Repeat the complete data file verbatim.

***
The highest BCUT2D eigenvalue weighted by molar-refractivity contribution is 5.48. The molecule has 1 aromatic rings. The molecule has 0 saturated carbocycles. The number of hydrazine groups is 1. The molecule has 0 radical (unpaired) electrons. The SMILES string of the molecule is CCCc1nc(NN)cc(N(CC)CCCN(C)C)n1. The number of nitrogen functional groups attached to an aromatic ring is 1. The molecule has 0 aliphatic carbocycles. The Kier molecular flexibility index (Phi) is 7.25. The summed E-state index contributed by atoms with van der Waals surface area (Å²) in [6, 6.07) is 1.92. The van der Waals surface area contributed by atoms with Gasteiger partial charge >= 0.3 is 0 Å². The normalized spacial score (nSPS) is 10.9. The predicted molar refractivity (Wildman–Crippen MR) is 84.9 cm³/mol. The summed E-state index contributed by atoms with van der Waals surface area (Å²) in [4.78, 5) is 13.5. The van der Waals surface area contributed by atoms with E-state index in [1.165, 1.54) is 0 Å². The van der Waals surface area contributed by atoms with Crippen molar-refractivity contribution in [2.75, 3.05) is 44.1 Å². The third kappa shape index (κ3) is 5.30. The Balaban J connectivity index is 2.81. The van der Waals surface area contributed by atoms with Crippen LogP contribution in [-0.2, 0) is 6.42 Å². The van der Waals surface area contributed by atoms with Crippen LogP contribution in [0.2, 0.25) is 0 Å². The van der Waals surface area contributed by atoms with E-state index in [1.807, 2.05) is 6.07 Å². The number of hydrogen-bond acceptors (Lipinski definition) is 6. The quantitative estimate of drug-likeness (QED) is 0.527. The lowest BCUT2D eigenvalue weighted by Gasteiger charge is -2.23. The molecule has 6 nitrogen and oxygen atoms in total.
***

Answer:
The highest BCUT2D eigenvalue weighted by molar-refractivity contribution is 5.48. The molecule has 1 aromatic rings. The molecule has 0 saturated carbocycles. The number of hydrazine groups is 1. The molecule has 0 radical (unpaired) electrons. The SMILES string of the molecule is CCCc1nc(NN)cc(N(CC)CCCN(C)C)n1. The number of nitrogen functional groups attached to an aromatic ring is 1. The molecule has 0 aliphatic carbocycles. The Kier molecular flexibility index (Phi) is 7.25. The summed E-state index contributed by atoms with van der Waals surface area (Å²) in [6, 6.07) is 1.92. The van der Waals surface area contributed by atoms with Gasteiger partial charge >= 0.3 is 0 Å². The normalized spacial score (nSPS) is 10.9. The predicted molar refractivity (Wildman–Crippen MR) is 84.9 cm³/mol. The summed E-state index contributed by atoms with van der Waals surface area (Å²) in [4.78, 5) is 13.5. The van der Waals surface area contributed by atoms with E-state index in [1.165, 1.54) is 0 Å². The van der Waals surface area contributed by atoms with Crippen molar-refractivity contribution in [2.75, 3.05) is 44.1 Å². The third kappa shape index (κ3) is 5.30. The Balaban J connectivity index is 2.81. The van der Waals surface area contributed by atoms with Crippen LogP contribution in [-0.2, 0) is 6.42 Å². The van der Waals surface area contributed by atoms with Crippen LogP contribution in [0.2, 0.25) is 0 Å². The van der Waals surface area contributed by atoms with E-state index in [1.807, 2.05) is 6.07 Å². The number of hydrogen-bond acceptors (Lipinski definition) is 6. The quantitative estimate of drug-likeness (QED) is 0.527. The lowest BCUT2D eigenvalue weighted by Gasteiger charge is -2.23. The molecule has 6 nitrogen and oxygen atoms in total.